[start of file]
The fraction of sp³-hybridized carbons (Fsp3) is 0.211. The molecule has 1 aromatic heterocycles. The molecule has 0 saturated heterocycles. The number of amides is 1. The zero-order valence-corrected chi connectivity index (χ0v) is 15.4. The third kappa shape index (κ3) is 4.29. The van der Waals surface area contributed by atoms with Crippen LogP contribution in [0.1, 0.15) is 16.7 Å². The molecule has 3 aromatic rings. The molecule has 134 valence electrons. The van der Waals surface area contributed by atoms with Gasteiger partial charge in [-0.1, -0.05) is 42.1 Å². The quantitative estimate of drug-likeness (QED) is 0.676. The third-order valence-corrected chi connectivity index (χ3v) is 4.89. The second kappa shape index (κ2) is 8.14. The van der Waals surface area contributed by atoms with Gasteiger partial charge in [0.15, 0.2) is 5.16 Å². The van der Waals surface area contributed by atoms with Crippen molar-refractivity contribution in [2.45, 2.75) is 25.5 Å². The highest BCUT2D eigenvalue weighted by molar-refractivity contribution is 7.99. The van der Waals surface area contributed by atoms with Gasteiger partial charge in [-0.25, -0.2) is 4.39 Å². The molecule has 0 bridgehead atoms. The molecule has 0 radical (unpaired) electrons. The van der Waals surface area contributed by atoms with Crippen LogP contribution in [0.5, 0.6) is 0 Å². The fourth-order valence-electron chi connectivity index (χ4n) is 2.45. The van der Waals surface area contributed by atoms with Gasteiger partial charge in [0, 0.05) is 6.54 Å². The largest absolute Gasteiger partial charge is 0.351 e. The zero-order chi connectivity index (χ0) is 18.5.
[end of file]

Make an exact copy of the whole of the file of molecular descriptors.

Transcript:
The fraction of sp³-hybridized carbons (Fsp3) is 0.211. The molecule has 1 aromatic heterocycles. The molecule has 0 saturated heterocycles. The number of amides is 1. The zero-order valence-corrected chi connectivity index (χ0v) is 15.4. The third kappa shape index (κ3) is 4.29. The van der Waals surface area contributed by atoms with Crippen LogP contribution in [0.1, 0.15) is 16.7 Å². The molecule has 3 aromatic rings. The molecule has 134 valence electrons. The van der Waals surface area contributed by atoms with Gasteiger partial charge in [-0.1, -0.05) is 42.1 Å². The quantitative estimate of drug-likeness (QED) is 0.676. The third-order valence-corrected chi connectivity index (χ3v) is 4.89. The second kappa shape index (κ2) is 8.14. The van der Waals surface area contributed by atoms with Gasteiger partial charge in [0.15, 0.2) is 5.16 Å². The van der Waals surface area contributed by atoms with Crippen molar-refractivity contribution in [2.45, 2.75) is 25.5 Å². The highest BCUT2D eigenvalue weighted by molar-refractivity contribution is 7.99. The van der Waals surface area contributed by atoms with Gasteiger partial charge in [-0.25, -0.2) is 4.39 Å². The molecule has 0 bridgehead atoms. The molecule has 0 radical (unpaired) electrons. The van der Waals surface area contributed by atoms with Crippen LogP contribution in [0.5, 0.6) is 0 Å². The fourth-order valence-electron chi connectivity index (χ4n) is 2.45. The van der Waals surface area contributed by atoms with Gasteiger partial charge in [0, 0.05) is 6.54 Å². The largest absolute Gasteiger partial charge is 0.351 e. The zero-order chi connectivity index (χ0) is 18.5.